Month: November 2014

The Obamacare Polygraph

A couple days ago I wrote about MIT professor Jonathan Gruber’s arrogant comments about how he helped construct and pass Obamacare, noting that he and others “in the know” deliberately muddled the language of the law to help it pass. The most infamous part of his comments was his putdown of American voters as stupid. Gruber then went on MSNBC (where he was assured of a friendly hearing) to say he was speaking “off the cuff,” so we shouldn’t take… Read more »

In Honor of John Eliot

In my previous American history posts about the Puritans we’ve seen the good (city on a hill, establishment of Christian education, the first American bill of rights and constitution) and the not-so-good (treatment of Quakers, the Halfway Covenant that watered down the message of salvation). What about their relationship with the natives? It was mixed. The Puritans weren’t as missions-oriented as later evangelicals. Yet there were attempts to reach out to the surrounding tribes. I want to give credit in… Read more »

About Those Election Results

I was going to move on from the election results today. I really was. But I just can’t. I blame the political cartoonists; they’re doing some of their best work right now, and I would hate to let it go to waste. Let’s see how they’re handling this GOP victory and corresponding Democrat defeat. What makes the victory even more compelling is that the media remained solid in support of the president and his minions. Yet the people pushed aside… Read more »

The Obamacare Deception

Jonathan Gruber. Ever heard of him? He’s now infamous, at least for those who are paying attention to the latest Obamacare development. Gruber is an MIT health economist who was one of the key architects of Obamacare. A video has surfaced from 2013 where he is on a panel discussing the passage of that law. His comments are eye-opening. First of all, he admits the bill “was written in a tortured way to make sure [the Congressional Budget Office] did… Read more »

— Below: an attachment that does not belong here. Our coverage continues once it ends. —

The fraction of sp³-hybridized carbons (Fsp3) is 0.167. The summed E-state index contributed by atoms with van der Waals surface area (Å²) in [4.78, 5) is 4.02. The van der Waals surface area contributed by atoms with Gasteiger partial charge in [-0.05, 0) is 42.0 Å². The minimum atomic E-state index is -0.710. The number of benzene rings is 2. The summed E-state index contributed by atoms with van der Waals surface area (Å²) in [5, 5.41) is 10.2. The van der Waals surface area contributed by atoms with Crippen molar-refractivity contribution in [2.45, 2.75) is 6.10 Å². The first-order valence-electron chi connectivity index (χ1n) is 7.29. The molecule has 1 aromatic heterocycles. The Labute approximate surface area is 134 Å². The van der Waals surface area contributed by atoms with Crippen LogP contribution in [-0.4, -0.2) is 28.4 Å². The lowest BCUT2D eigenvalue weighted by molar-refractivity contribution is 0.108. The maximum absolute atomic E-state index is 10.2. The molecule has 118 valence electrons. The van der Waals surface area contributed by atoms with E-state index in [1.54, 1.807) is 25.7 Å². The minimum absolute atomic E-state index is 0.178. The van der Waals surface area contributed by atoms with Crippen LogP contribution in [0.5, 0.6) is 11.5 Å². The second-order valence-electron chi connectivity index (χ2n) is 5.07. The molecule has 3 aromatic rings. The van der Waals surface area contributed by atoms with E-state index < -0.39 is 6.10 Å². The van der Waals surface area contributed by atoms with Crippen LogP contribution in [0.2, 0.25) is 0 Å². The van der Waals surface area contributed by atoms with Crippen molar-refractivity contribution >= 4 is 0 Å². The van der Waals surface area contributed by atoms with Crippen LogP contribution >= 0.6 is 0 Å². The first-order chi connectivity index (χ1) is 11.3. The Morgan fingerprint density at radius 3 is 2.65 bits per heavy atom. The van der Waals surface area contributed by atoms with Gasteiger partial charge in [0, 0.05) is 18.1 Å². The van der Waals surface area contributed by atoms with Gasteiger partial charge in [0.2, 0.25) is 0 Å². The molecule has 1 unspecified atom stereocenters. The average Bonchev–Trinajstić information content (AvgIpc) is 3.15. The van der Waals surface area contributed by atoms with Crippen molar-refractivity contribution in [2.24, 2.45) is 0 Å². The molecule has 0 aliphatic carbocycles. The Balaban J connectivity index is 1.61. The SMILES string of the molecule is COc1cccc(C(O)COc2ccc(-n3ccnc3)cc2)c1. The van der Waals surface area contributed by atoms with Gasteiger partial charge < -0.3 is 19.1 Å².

Have We Learned Our Lesson?

Let’s continue to talk about the ramifications of last week’s elections. Why? Because it’s a relief to finally have something positive to say about politics in our country. Most people understand what those elections meant. I say “most” because there are some who still just don’t get it: The hypocrisy and self-serving nature of Obama’s response is pretty blatant. At his now-infamous press conference the day after the elections, he revealed that he isn’t changing his views on anything. And… Read more »

Tear Down This Wall!

Today marks an auspicious historical anniversary: 25 years ago today, the Berlin Wall fell. First erected in 1961 to keep East Germans from fleeing communism, it became the symbol of the Cold War. Its demise, and the fall of communism in Eastern Europe in general, is worth remembering—that is, if you have a memory of it at all; our education system isn’t exactly top-notch: I grew up with the reality of the Cold War and the threat it posed. I… Read more »

Lewis: Replacing Natural Law

For the third Saturday in a row, I want to share some poignant excerpts from C. S. Lewis’s The Abolition of Man, a small book with rather large insights. Taken from lectures he gave, and published in 1943, it remains astoundingly relevant today as we watch our civilization teeter on the edge of utter rebellion against God-given natural law. Lewis takes aim at the change in education during his time, and its attempt to replace undeniable truths with man-made ones…. Read more »